God the Father and the Holy Spirit, Pompeo Batoni, (1708-1787), 1779;  Basildon Park, The Iliffe Collection (The National Trust)

Fr Neil’s homily at the Confirmation Mass on the Sixth Sunday after Trinity, 24 July 2022

Ask and it will be given you; seek, and you will find; knock, and it will be opened to you.¹

The Church has rightly held together two great paradoxical mysteries. The first is the apophatic tradition which refers to the unknowability of God. God in so many ways transcends our capacity as human beings to comprehend him and our words seem utterly inadequate to describe something of his nature. Yet that which is unknowable has made himself known to us in Christ. This second mystery is the Incarnation, the immanent presence of God, who has entered the created order for our salvation.

Christ in his incarnation has given us insight into the profound majesty of God. What is revealed, although but a glimpse, has occupied the greatest to the simplest of minds. God has willed to enter into the world that he might overcome that which alienates us from him. Not only that we might be reconciled to him but that we might obtain the dignity of being a child of God and be able to address him as ‘our Father’.

The term ‘our Father’ denotes a filial relationship within the deep intimacy of a family. What Christ is by nature, we are by adoption. He is Son of God and we are the children of God. It is through his divine passion that we can without fear call God ‘our Father’. As St Paul tells in our second lesson: “you, who were dead in trespasses…God made alive together with him…having cancelled the bond that stood against us with its legal demands,…nailing it to the cross.”² The wonder of this intimacy is that God relates to us as he does Christ his Son. When God looks upon us he sees in us what he sees in his Son.

September is coming up and school form-signing season will be upon us. It provides one example of just what parents are willing to do to achieve what they believe is the best for their children. They will attend mass faithfully for six months, even though they do not want to. They will move house or use a relative’s address to try and qualify their children for the school they want. They will lie, bully and do almost whatever is necessary for their children. I am both amazed and horrified in equal measure.

If God then is our heavenly Father the implications are profound and surely changes everything! Indeed Christ goes on to use this very image of what a father would do for his children to speak about how we should have confidence in prayer as we speak to God. He asks: “What father, if his son asked for a fish, will instead give him a serpent; or if he asks for an egg, will give him a scorpion? If you who are evil know how to give good gifts to your children, how much more will the heavenly Father give the Holy Spirit to those who ask him!”³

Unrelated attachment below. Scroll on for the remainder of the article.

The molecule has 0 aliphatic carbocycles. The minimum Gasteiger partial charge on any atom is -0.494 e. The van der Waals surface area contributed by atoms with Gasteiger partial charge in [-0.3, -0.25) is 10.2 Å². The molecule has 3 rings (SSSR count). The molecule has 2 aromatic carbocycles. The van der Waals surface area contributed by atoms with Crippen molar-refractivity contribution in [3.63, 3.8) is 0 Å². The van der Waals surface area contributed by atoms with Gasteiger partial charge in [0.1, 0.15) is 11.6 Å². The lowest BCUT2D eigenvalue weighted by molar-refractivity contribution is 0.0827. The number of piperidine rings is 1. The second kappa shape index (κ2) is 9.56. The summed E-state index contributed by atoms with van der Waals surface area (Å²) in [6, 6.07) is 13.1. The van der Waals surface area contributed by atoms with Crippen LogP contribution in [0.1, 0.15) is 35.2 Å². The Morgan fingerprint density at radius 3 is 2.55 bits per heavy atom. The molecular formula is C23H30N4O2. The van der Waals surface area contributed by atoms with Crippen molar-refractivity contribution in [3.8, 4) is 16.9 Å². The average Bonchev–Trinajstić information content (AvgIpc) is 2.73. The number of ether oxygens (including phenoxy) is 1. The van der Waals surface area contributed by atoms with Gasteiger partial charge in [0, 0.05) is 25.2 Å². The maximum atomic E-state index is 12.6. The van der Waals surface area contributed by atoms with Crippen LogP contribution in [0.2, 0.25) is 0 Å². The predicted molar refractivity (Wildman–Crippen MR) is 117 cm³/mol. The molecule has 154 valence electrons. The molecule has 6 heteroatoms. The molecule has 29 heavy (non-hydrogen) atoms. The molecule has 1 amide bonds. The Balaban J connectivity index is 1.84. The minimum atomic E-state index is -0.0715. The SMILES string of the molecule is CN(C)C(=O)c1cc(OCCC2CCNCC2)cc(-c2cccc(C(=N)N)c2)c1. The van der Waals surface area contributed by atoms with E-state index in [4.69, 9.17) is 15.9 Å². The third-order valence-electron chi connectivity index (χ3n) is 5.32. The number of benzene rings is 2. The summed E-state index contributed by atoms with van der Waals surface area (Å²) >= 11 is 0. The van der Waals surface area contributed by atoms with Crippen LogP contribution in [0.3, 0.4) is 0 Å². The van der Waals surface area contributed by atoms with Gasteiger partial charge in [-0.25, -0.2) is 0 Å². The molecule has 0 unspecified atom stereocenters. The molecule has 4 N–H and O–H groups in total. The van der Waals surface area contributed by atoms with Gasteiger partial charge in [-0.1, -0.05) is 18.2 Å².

How apposite is that given Tess’s confirmation today? But why the Holy Spirit? Surely it is because he is the creative force that brings all things into existence and transforms the renewing of Creation. It is God the Holy Spirit that resides in the heart of all believers and makes Christ present to the souls of the faithful through the sacraments of the Church to the glory of God the Father. It is as children of God that we can acknowledge with confidence both the immanence and yet transcendence of God as we say “Our Father, who art in heaven…”

It can only be the children of God who can pray “thy kingdom come, thy will be done, on earth as it is in heaven.” After all, that is the very last thing that so many in the world want to happen. Many do not want God’s will, but their own disordered, dysfunctional, morally corrupted desires to be their present reality. God is related to by so many — including large numbers of Catholics — as some ogre and tyrant whom you either placate, ignore or rebel against.

How on earth did we get here? It is the reactions that one might expect of a spoilt child having a temper tantrum at a parent who insists on sometimes saying no for the sake of that child’s own safety and well being.

Today’s gospel shows that from the very beginning of the existence of the Church, God is a loving heavenly Father: and only as children of God can we — with wonderful assurance — seek, knock and find the very presence and gifts of God that he longs to give us.

¹ Luke 11:9
² Colossians 2:13–14
³ Luke 11:11–13

defining or knowing God through negative statements.

The Orthodox tradition of apophatic, or negative, theology holds that none of our concepts can properly be affirmed of God, who transcends all human concepts.


present as a natural and permanent part of something.


presence or dwelling in or within a person or thing.


The attribute of being above and independent of the universe.